But the next time I came back to have a further go at Worcester about 15/16 years later I was working in the opposite direction and proposing to put stuff in rather than taking things out - in that instance in order to improve resilience in times of perturbation thereby improving punctuality.  The problem is always that you hsave to look at anything infrastructure wise with the long term in view and you use the best commercial information available to guide you.  But very often that information might not be correct - after all it is usually only some sort of estimate albeit using the best data available.  For example passenger growth after privatisation came as a surprise to much of the industry (and Govt) and an embarrassment on a network which had been trimmed back over several decades.

 

Actually it is a lot more complex than just talking about it ;)

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Have to agree with both Keith's sentiments and Mike's responses. Foregate Street was never anything other than a simple two platform through station and given its elevated city centre location it is impossible to do anything else with it - hence Mike's comments re Henwick as the turn back location with all its added complications.

 

The railway was no doubt in a very different place in 1973 and if rationalisation had not taken place then even further swingeing cuts may have been deemed neccessary.

 

And you now have to wonder whether following the judgment on the Heathrow runway yesterday failing to meet environmental commitments the pendulum will swing even further in favour of rail if the same litmus test has to be applied to new roads and housing developments? The question has to be - could the rail industry actually deliver what is required if this happens?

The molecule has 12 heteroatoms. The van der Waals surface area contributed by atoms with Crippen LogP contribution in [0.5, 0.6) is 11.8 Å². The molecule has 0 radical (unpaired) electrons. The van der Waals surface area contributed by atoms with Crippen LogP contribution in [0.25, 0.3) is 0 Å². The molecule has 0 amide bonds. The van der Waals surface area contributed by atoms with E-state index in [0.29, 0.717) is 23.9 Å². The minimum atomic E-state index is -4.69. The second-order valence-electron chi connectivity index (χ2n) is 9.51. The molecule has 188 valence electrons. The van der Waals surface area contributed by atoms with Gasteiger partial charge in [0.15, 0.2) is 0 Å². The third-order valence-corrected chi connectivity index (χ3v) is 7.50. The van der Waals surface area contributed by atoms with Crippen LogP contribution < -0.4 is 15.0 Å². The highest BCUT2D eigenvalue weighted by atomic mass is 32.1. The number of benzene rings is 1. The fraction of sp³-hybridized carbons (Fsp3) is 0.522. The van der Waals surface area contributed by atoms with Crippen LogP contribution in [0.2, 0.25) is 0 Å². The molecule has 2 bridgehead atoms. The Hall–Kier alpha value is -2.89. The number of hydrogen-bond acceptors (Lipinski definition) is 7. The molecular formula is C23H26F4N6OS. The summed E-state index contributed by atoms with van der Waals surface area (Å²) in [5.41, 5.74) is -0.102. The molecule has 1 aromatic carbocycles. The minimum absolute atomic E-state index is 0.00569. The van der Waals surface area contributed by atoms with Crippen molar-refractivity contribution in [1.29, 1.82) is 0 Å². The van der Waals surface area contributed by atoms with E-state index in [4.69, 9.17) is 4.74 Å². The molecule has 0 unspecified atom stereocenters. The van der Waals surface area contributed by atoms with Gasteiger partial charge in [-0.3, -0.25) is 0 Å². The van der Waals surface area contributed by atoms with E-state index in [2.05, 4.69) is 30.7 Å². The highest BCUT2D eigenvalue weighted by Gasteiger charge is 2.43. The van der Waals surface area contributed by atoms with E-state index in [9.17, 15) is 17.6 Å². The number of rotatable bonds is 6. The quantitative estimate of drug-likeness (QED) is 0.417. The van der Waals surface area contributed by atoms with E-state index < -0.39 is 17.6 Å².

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9 hours ago, The Stationmaster said:

I think there is a problem with geometry trying to fit crossovers between Rainbow Hill (site of) and Foregate St.  You could probably get one crossover in but certainly not two due to curvature on that section and the crossovers at Henwick were put in the most logical/useful (and economical) place to put them in the 1973 rationalisation.  Crossovers were somewhere to get trains to/from the correct route through Foregate St plus a reversing siding was needed plus there was a level crossing to control and the only place that fitted the bill for all of that was Henwick.

 

 

Hi Mike

You only really need one crossover to allow N-S trains to visit Foregate St.

The platforms are bi-directional anyway so some way of changing tracks on the return is all that would be required.

That would save the trouble of having to move foward and crossing West of ther river bridge at Henwick, then coming back through the other platform.

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2 hours ago, Phil Bullock said:

.

 

And you now have to wonder whether following the judgment on the Heathrow runway yesterday failing to meet environmental commitments the pendulum will swing even further in favour of rail if the same litmus test has to be applied to new roads and housing developments? The question has to be - could the rail industry actually deliver what is required if this happens?

 

 

 

 

The major difficulties experienced by recent electrification projects would suggest 'probably not', not  without some major banging-together of heads to sort all the different messes out.

As you say, the environmental angle is an ideal opportunity to push for investment in the railways - but the inability of major projects to be completed on scale/time/budget will only fuel the 'traditional' media/govt. bias against them as expensive examples of not being able to do anything right.

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3 hours ago, Phil Bullock said:

 

 

And you now have to wonder whether following the judgment on the Heathrow runway yesterday failing to meet environmental commitments the pendulum will swing even further in favour of rail if the same litmus test has to be applied to new roads and housing developments? The question has to be - could the rail industry actually deliver what is required if this happens?

 

 

 

There are now likely challenges for the road building programme as well.

 

However Covid-19 could scupper all the forecasts in the immediate future as many finiancial insiders are now fearing a world recession, with all the contractions in consumption, travel etc.

Edited by melmerby
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2 hours ago, melmerby said:

Hi Mike

You only really need one crossover to allow N-S trains to visit Foregate St.

The platforms are bi-directional anyway so some way of changing tracks on the return is all that would be required.